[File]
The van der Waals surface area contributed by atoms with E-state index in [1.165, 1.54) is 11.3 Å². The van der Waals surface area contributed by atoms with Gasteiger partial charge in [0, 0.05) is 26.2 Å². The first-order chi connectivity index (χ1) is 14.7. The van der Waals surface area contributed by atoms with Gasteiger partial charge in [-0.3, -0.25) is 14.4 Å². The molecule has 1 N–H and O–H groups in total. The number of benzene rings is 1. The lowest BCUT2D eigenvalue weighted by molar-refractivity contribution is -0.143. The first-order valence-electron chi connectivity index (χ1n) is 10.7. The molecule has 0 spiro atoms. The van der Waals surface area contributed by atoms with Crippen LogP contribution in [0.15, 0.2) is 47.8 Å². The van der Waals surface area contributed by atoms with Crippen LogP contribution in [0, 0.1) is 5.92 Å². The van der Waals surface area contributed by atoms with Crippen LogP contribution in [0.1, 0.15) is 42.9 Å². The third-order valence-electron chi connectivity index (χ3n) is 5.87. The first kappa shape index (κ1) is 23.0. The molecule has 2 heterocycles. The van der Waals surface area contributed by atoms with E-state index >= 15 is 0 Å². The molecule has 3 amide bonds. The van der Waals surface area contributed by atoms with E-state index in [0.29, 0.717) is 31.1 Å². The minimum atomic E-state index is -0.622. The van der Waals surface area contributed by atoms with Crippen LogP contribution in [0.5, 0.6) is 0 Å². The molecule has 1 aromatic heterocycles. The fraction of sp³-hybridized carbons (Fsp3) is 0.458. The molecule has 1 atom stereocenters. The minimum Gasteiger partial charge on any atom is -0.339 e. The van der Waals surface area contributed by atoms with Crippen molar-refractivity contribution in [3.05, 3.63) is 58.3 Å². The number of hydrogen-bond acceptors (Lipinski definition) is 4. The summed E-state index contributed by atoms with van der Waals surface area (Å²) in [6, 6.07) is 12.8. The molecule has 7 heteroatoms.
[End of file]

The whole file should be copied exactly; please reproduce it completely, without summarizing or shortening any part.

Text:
The van der Waals surface area contributed by atoms with E-state index in [1.165, 1.54) is 11.3 Å². The van der Waals surface area contributed by atoms with Gasteiger partial charge in [0, 0.05) is 26.2 Å². The first-order chi connectivity index (χ1) is 14.7. The van der Waals surface area contributed by atoms with Gasteiger partial charge in [-0.3, -0.25) is 14.4 Å². The molecule has 1 N–H and O–H groups in total. The number of benzene rings is 1. The lowest BCUT2D eigenvalue weighted by molar-refractivity contribution is -0.143. The first-order valence-electron chi connectivity index (χ1n) is 10.7. The molecule has 0 spiro atoms. The van der Waals surface area contributed by atoms with Crippen LogP contribution in [0.15, 0.2) is 47.8 Å². The van der Waals surface area contributed by atoms with Crippen LogP contribution in [0, 0.1) is 5.92 Å². The van der Waals surface area contributed by atoms with Crippen LogP contribution in [0.1, 0.15) is 42.9 Å². The third-order valence-electron chi connectivity index (χ3n) is 5.87. The first kappa shape index (κ1) is 23.0. The molecule has 2 heterocycles. The van der Waals surface area contributed by atoms with E-state index >= 15 is 0 Å². The molecule has 3 amide bonds. The van der Waals surface area contributed by atoms with E-state index in [0.29, 0.717) is 31.1 Å². The minimum atomic E-state index is -0.622. The van der Waals surface area contributed by atoms with Crippen LogP contribution in [0.5, 0.6) is 0 Å². The molecule has 1 aromatic heterocycles. The fraction of sp³-hybridized carbons (Fsp3) is 0.458. The molecule has 1 atom stereocenters. The minimum Gasteiger partial charge on any atom is -0.339 e. The van der Waals surface area contributed by atoms with Crippen molar-refractivity contribution in [3.05, 3.63) is 58.3 Å². The number of hydrogen-bond acceptors (Lipinski definition) is 4. The summed E-state index contributed by atoms with van der Waals surface area (Å²) in [6, 6.07) is 12.8. The molecule has 7 heteroatoms.